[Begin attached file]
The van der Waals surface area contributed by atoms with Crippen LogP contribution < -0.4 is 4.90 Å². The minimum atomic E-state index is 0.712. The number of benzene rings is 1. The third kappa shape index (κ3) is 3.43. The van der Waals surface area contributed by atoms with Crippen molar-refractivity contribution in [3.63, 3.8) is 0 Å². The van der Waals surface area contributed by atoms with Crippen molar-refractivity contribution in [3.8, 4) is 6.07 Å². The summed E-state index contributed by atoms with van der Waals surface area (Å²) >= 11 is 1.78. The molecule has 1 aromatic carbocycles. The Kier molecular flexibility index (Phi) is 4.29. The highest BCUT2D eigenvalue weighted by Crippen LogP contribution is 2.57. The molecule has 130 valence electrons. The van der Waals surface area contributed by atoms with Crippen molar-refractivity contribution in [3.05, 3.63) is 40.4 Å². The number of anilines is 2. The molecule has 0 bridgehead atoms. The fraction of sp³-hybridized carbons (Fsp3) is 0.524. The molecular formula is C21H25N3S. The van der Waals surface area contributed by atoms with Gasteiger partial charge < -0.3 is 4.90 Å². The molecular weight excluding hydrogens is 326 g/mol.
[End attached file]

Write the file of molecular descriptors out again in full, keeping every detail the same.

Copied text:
The van der Waals surface area contributed by atoms with Crippen LogP contribution < -0.4 is 4.90 Å². The minimum atomic E-state index is 0.712. The number of benzene rings is 1. The third kappa shape index (κ3) is 3.43. The van der Waals surface area contributed by atoms with Crippen molar-refractivity contribution in [3.63, 3.8) is 0 Å². The van der Waals surface area contributed by atoms with Crippen molar-refractivity contribution in [3.8, 4) is 6.07 Å². The summed E-state index contributed by atoms with van der Waals surface area (Å²) >= 11 is 1.78. The molecule has 1 aromatic carbocycles. The Kier molecular flexibility index (Phi) is 4.29. The highest BCUT2D eigenvalue weighted by Crippen LogP contribution is 2.57. The molecule has 130 valence electrons. The van der Waals surface area contributed by atoms with Crippen molar-refractivity contribution in [3.05, 3.63) is 40.4 Å². The number of anilines is 2. The molecule has 0 bridgehead atoms. The fraction of sp³-hybridized carbons (Fsp3) is 0.524. The molecular formula is C21H25N3S. The van der Waals surface area contributed by atoms with Gasteiger partial charge < -0.3 is 4.90 Å². The molecular weight excluding hydrogens is 326 g/mol.